Organic in Australia: The latest consumer trends and business opportunities revealed

By Gary Scattergood

- Last updated on GMT

Related tags Organic food Organic farming Australia

Fruit and vegetables, dairy and home-cooking ingredients were the leading food basket categories in 2016. ©iStock
Fruit and vegetables, dairy and home-cooking ingredients were the leading food basket categories in 2016. ©iStock
Domestic organic and export sales are continuing to rise in Australia but there are still considerable opportunities for the industry to accelerate its growth.

According to Andrew Monk, CEO of Australian Organic – which owns and supports the nation’s largest organic certifying group, Australian Certified Organic – demand is still outstripping supply in many sectors.

Ahead of his presentation at the Sustainable Foods Summit​ in Singapore later this month, we spoke with him to assess the latest trends and opportunities for organic in Australia.

How is the organic market in Australia performing?

According to Monk, the domestic Australian consumer market for organics was estimated to be about AU$1.4 billion in 2015. By 2018, the total value is anticipated to reach AU$2 billion given the current growth trajectory.

Australia has 53% of the world’s organically-managed farmland (over 27 million hectares) The numbers of certified organic operators in Australia grew by 5% between 2015 and 2016.

More than two out of three Australian households say they bought at least one organic product in 2016.

Where are the major growth opportunities?

Exports provide a huge opportunity, said Monk, who noted that organic sales to overseas markets grew by 17% to all continents in 2016.

Furthermore, he said grganic grains, fruit and vegetables, livestock feeds and red meat are all under-supplied, leading to demand outstripping supply in Australia and globally.

What are the latest consumer trends in organic?

Fruit and vegetables, dairy and home-cooking ingredients were the leading food basket categories for organic shoppers in Australia in 2016, said Monk.

Around 44% of shoppers actively check for a certification logo, while 75% of organic consumers in Australia buy their products from major supermarkets including ALDI, Coles and Woolworths.

What are the key drivers to make a purchase?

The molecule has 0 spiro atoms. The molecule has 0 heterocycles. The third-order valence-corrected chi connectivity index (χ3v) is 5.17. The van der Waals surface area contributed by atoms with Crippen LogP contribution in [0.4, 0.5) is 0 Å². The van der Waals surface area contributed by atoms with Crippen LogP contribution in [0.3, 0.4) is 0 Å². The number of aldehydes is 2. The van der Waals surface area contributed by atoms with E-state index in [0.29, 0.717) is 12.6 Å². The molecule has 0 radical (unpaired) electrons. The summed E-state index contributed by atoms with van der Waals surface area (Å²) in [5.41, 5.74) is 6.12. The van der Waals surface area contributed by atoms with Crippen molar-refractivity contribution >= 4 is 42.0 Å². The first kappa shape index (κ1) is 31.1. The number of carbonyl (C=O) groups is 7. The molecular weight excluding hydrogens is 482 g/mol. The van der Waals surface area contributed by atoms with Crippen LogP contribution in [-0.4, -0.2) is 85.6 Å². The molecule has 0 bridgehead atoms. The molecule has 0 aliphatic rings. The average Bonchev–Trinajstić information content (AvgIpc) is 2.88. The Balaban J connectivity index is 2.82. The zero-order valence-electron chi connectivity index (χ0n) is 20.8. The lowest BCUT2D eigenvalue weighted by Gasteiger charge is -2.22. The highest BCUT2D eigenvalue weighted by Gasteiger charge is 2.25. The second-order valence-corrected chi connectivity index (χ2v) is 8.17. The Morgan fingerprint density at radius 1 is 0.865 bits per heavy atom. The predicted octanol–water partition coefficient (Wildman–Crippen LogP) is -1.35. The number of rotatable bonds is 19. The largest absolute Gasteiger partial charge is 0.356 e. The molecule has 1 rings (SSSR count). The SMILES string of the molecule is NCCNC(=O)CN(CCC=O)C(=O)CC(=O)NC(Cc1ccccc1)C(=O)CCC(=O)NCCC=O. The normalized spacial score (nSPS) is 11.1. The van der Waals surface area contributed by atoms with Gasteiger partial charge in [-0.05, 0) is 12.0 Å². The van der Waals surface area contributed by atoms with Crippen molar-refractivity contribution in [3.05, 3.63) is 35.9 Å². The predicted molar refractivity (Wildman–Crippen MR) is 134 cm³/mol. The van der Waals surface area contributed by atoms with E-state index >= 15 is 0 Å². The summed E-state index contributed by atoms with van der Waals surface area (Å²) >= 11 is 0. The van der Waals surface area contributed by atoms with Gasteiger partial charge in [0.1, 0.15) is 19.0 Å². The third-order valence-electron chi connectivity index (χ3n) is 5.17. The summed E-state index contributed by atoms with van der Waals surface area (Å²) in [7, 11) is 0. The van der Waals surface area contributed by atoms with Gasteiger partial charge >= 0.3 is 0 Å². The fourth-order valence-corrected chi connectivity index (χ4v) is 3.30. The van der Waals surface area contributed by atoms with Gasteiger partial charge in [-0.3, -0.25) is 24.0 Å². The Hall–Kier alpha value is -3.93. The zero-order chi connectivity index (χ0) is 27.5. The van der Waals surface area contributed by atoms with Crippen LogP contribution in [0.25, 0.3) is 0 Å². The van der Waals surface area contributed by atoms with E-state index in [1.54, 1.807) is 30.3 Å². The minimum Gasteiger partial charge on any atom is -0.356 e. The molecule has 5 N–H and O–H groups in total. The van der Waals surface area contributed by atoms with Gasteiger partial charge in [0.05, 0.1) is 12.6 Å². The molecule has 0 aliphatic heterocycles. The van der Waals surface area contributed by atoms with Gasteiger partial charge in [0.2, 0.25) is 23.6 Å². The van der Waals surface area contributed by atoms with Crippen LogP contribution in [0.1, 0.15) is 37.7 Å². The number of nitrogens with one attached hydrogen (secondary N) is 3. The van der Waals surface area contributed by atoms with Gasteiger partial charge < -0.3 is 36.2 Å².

An organic certification mark increases the confidence of two-thirds of all shoppers in the certified product, said Monk.

Personal health for the buyer and their family was the strongest driver in 2016, while Australia’s top 10 perceived benefits of organic food in 2016 include: chemical-free, additive-free, environmentally friendly, free range, and non-GMO

Related news

Show more

Related products

show more

Pycnogenol® for a Healthy Summer

Pycnogenol® for a Healthy Summer

Content provided by Horphag Research | 19-Jul-2024 | White Paper

Pycnogenol® French maritime pine bark extract is the ideal ingredient for summer wellness with clinical research showing it helps mitigate allergy symptoms,...

Elevate your snacks with novel cheese flavours

Elevate your snacks with novel cheese flavours

Content provided by Givaudan | 23-Feb-2024 | Product Brochure

Aside from conducting desk research to understand snacking preferences and taste profiles among consumers in the Asia Pacific, Givaudan also embarked on...

Empowering Women Through the Life Cycle

Empowering Women Through the Life Cycle

Content provided by Glanbia Nutritionals | 07-Nov-2023 | Product Brochure

As discussions around female empowerment widen, and advances in women’s health access and provision accelerate, the implications for business, healthcare,...

Analyzing the unknown threat from Microplastics

Analyzing the unknown threat from Microplastics

Content provided by Agilent Technologies | 06-Nov-2023 | Infographic

Microplastics are any plastic-derived synthetic solid particle or polymeric matrix, ranging in size from 1 µm to 5 mm and insoluble in water.

Related suppliers

Follow us

Webinars

Food & Beverage Trailblazers

F&B Trailblazers Podcast